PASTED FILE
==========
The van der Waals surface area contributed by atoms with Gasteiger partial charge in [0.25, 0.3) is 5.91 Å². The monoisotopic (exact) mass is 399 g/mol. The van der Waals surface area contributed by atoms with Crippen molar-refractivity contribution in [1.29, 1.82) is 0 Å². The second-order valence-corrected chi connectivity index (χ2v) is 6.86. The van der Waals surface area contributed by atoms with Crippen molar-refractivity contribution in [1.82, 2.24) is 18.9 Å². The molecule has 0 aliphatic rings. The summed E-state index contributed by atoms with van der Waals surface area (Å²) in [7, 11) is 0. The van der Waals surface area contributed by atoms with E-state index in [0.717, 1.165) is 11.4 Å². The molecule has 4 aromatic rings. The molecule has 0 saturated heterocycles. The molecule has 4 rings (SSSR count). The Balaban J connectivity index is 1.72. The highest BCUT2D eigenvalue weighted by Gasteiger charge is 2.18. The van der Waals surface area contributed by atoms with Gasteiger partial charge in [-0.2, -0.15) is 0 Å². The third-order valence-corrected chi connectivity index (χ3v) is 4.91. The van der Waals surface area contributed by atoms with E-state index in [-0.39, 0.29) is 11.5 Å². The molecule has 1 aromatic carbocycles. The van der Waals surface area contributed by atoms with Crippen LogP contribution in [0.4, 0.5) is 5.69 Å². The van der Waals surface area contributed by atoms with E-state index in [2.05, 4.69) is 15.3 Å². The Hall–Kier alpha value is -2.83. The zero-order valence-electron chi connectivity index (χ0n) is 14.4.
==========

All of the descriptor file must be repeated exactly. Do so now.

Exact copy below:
The van der Waals surface area contributed by atoms with Gasteiger partial charge in [0.25, 0.3) is 5.91 Å². The monoisotopic (exact) mass is 399 g/mol. The van der Waals surface area contributed by atoms with Crippen molar-refractivity contribution in [1.29, 1.82) is 0 Å². The second-order valence-corrected chi connectivity index (χ2v) is 6.86. The van der Waals surface area contributed by atoms with Crippen molar-refractivity contribution in [1.82, 2.24) is 18.9 Å². The molecule has 0 aliphatic rings. The summed E-state index contributed by atoms with van der Waals surface area (Å²) in [7, 11) is 0. The van der Waals surface area contributed by atoms with E-state index in [0.717, 1.165) is 11.4 Å². The molecule has 4 aromatic rings. The molecule has 0 saturated heterocycles. The molecule has 4 rings (SSSR count). The Balaban J connectivity index is 1.72. The highest BCUT2D eigenvalue weighted by Gasteiger charge is 2.18. The van der Waals surface area contributed by atoms with Gasteiger partial charge in [-0.2, -0.15) is 0 Å². The third-order valence-corrected chi connectivity index (χ3v) is 4.91. The van der Waals surface area contributed by atoms with E-state index in [-0.39, 0.29) is 11.5 Å². The molecule has 1 aromatic carbocycles. The van der Waals surface area contributed by atoms with Crippen LogP contribution in [0.4, 0.5) is 5.69 Å². The van der Waals surface area contributed by atoms with E-state index in [2.05, 4.69) is 15.3 Å². The Hall–Kier alpha value is -2.83. The zero-order valence-electron chi connectivity index (χ0n) is 14.4.